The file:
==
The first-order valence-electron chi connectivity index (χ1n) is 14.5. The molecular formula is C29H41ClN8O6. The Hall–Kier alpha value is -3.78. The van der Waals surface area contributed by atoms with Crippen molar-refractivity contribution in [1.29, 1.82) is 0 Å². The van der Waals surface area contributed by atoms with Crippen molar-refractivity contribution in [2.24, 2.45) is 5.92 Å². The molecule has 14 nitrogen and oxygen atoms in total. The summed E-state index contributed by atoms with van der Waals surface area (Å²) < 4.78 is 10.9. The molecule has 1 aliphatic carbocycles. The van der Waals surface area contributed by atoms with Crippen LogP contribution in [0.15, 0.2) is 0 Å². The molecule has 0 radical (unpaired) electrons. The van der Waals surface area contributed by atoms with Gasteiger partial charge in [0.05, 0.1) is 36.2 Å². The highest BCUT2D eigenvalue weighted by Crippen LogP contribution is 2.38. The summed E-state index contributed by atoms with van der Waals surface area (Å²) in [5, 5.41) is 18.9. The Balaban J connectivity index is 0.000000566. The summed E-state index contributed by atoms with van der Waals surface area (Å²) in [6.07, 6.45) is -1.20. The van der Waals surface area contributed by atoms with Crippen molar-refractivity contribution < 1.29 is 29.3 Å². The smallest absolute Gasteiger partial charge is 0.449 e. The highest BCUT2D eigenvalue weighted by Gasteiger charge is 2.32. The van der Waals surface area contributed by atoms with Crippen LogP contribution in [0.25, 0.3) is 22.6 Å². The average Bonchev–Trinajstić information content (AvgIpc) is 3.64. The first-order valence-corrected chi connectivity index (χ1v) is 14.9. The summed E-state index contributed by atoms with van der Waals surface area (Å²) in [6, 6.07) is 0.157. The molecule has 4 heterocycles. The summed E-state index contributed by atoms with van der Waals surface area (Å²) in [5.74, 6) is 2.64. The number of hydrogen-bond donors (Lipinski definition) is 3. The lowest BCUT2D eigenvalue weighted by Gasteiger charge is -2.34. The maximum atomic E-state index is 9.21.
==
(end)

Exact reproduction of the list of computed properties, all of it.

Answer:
The first-order valence-electron chi connectivity index (χ1n) is 14.5. The molecular formula is C29H41ClN8O6. The Hall–Kier alpha value is -3.78. The van der Waals surface area contributed by atoms with Crippen molar-refractivity contribution in [1.29, 1.82) is 0 Å². The van der Waals surface area contributed by atoms with Crippen molar-refractivity contribution in [2.24, 2.45) is 5.92 Å². The molecule has 14 nitrogen and oxygen atoms in total. The summed E-state index contributed by atoms with van der Waals surface area (Å²) < 4.78 is 10.9. The molecule has 1 aliphatic carbocycles. The van der Waals surface area contributed by atoms with Crippen LogP contribution in [0.15, 0.2) is 0 Å². The molecule has 0 radical (unpaired) electrons. The van der Waals surface area contributed by atoms with Gasteiger partial charge in [0.05, 0.1) is 36.2 Å². The highest BCUT2D eigenvalue weighted by Crippen LogP contribution is 2.38. The summed E-state index contributed by atoms with van der Waals surface area (Å²) in [5, 5.41) is 18.9. The Balaban J connectivity index is 0.000000566. The summed E-state index contributed by atoms with van der Waals surface area (Å²) in [6.07, 6.45) is -1.20. The van der Waals surface area contributed by atoms with Crippen molar-refractivity contribution < 1.29 is 29.3 Å². The smallest absolute Gasteiger partial charge is 0.449 e. The highest BCUT2D eigenvalue weighted by Gasteiger charge is 2.32. The van der Waals surface area contributed by atoms with Crippen LogP contribution in [0.25, 0.3) is 22.6 Å². The average Bonchev–Trinajstić information content (AvgIpc) is 3.64. The first-order valence-corrected chi connectivity index (χ1v) is 14.9. The summed E-state index contributed by atoms with van der Waals surface area (Å²) in [6, 6.07) is 0.157. The molecule has 4 heterocycles. The summed E-state index contributed by atoms with van der Waals surface area (Å²) in [5.74, 6) is 2.64. The number of hydrogen-bond donors (Lipinski definition) is 3. The lowest BCUT2D eigenvalue weighted by Gasteiger charge is -2.34. The maximum atomic E-state index is 9.21.